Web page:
sure many of you have had a moving experience
in your lifetime. Many of these seem to come when a person has aged,
when ones life finds us celebrating birthdays in our sixth decade,
and beyond. This certainly fits with me, and this recent
daughter, a published author, is doing research
on her next book, which will include some history of our family.
Through her efforts, she was able to find the burial location of my
paternal grandmother, and three of her children, those of my aunt,
and two uncles. These are people whom sadly, I've never known.
grandmother died in 1904, when my father was only three years old.
Dad and I often talked about her, he telling me, he could still
remember her smile, and gentleness. When a person became ill in those
days, it was often a trying time. The slightest cold could lead to
pneumonia, and living in a rural setting made it more difficult to
get medical treatment. My grandmother was in her early thirties when
she passed, and her life on the farm had not been an easy one.
learned that my aunt, her daughter, was only six years old
she died, having a horrible, unimaginable death. Her dress caught
fire when she got too close to the fireplace, and she was tragically,
burned to death. I never knew this, and it brought to mind how Woody
Guthrie's little sister passed in the same way, an extremely painful
death. My two uncles were also quite young when they died, but my
family has no record of their ages, nor how they died.
those days, the late nineteenth century, it was not unusual to bury
loved ones nearby, including of course, on your own land. Such was
the case with my grandmother and her children. It was so moving to
look down on their simple graves, marked with crude headstones, and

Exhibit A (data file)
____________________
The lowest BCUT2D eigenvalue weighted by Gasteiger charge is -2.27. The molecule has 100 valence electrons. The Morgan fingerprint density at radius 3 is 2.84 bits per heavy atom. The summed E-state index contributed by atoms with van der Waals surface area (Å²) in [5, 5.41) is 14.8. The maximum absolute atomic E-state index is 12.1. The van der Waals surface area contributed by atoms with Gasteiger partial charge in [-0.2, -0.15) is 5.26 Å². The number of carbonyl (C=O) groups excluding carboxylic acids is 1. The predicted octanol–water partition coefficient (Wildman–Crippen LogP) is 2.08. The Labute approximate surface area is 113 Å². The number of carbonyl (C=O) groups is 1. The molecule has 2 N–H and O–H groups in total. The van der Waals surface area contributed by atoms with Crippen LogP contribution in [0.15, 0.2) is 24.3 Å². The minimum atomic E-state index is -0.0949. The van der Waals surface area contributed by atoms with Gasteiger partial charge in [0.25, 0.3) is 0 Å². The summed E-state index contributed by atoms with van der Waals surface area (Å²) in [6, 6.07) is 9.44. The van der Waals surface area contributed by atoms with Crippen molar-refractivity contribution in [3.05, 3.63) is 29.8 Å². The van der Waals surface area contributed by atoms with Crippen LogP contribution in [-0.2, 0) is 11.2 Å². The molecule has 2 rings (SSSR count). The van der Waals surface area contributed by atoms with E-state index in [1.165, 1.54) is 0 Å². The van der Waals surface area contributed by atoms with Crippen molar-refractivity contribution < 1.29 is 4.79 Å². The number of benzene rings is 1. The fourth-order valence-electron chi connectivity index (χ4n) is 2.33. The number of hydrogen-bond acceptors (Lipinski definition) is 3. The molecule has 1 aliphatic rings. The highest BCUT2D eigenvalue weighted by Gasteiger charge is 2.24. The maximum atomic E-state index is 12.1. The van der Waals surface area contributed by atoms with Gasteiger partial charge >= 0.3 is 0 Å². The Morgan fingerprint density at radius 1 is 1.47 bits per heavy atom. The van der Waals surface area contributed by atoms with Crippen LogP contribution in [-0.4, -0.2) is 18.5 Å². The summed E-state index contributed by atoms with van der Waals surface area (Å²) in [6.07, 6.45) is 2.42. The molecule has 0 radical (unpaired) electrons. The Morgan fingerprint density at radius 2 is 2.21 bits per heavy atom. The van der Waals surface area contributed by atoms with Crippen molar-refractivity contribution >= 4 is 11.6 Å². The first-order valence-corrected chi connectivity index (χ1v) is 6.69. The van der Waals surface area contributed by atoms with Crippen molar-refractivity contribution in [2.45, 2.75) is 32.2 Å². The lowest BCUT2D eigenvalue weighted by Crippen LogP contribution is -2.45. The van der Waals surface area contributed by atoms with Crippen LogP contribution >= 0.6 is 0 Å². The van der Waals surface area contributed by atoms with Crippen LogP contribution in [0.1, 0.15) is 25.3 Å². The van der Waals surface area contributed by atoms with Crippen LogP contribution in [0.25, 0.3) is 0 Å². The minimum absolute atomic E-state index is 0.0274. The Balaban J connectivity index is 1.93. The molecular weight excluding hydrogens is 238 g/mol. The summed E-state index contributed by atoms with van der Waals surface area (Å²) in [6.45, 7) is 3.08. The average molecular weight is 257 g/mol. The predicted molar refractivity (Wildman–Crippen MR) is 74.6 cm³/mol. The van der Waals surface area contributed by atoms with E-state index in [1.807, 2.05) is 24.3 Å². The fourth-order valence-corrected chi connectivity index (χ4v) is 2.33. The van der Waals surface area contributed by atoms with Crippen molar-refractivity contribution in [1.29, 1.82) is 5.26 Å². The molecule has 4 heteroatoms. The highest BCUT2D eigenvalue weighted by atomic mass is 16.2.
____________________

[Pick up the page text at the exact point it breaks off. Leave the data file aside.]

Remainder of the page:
think of their lives, as well as their deaths.
current owners of the land were quite helpful, and suggested we might
also be able to find my grandfather’s grave in a nearby church
cemetery, about two miles from the farm. My grandfather, still a
young man at that point, remarried after his first wife's death, and
had three more children, my father's half brothers. Indeed,
found his grave; he passed in 1939, two years before I was born.
Sadly, I never got to meet him.
I was a young boy, I
recall my dad explaining a partially used cough drop, which he had
placed in the drawer where we kept household tools and such. This
“junk drawer cough drop,” was in my grandfather’s
mouth when he died. I never questioned why it was now in that drawer,
but perhaps opening the drawer to get a tool, brought a pleasant
memory of my grandfather, for my father.
our day of
family research ended, and we returned home, I could not get all of
these good folks, my family, out of my mind. As a result, I wrote
this poem with the intent of honoring them. I hope, somehow, they are
aware of my thoughts and feelings. Some of us may have the privilege
of living a long life, or like them, a shortened one; regardless, we
should all be aware, we are only passing through.
soft breeze, a slight chill The
Oak bows low, whispering it's
waving it's leaf-laden branches, a
time with the music of the Kentucky
duty, it's love, lies so near Lies
still, listening for feint recognition Sweet
music of the
leaves, now surrounding her, Enveloping
sweet child, Eula But
she lies not alone, no, no, Her
mother, disparaged, lies
for her Her
brothers too, near, standing
their sister, Watching
is love, beneath the sweet sod of Edmonson
beneath this mighty Oak Tragedy,
long forgotten Once
they dreamed of days of plenty, but
listen to Meadowlark, from beneath crude stone
as the conductor waives his colorful
but wait; their father, and mother's husband,
not two miles from them, Apart,
matter, for their spirits, and his, Live elsewhere now No
longer cold, no longer lonely, They
live with the
once again; family for eternity
author's name in
of the message we
won't know where to send it.)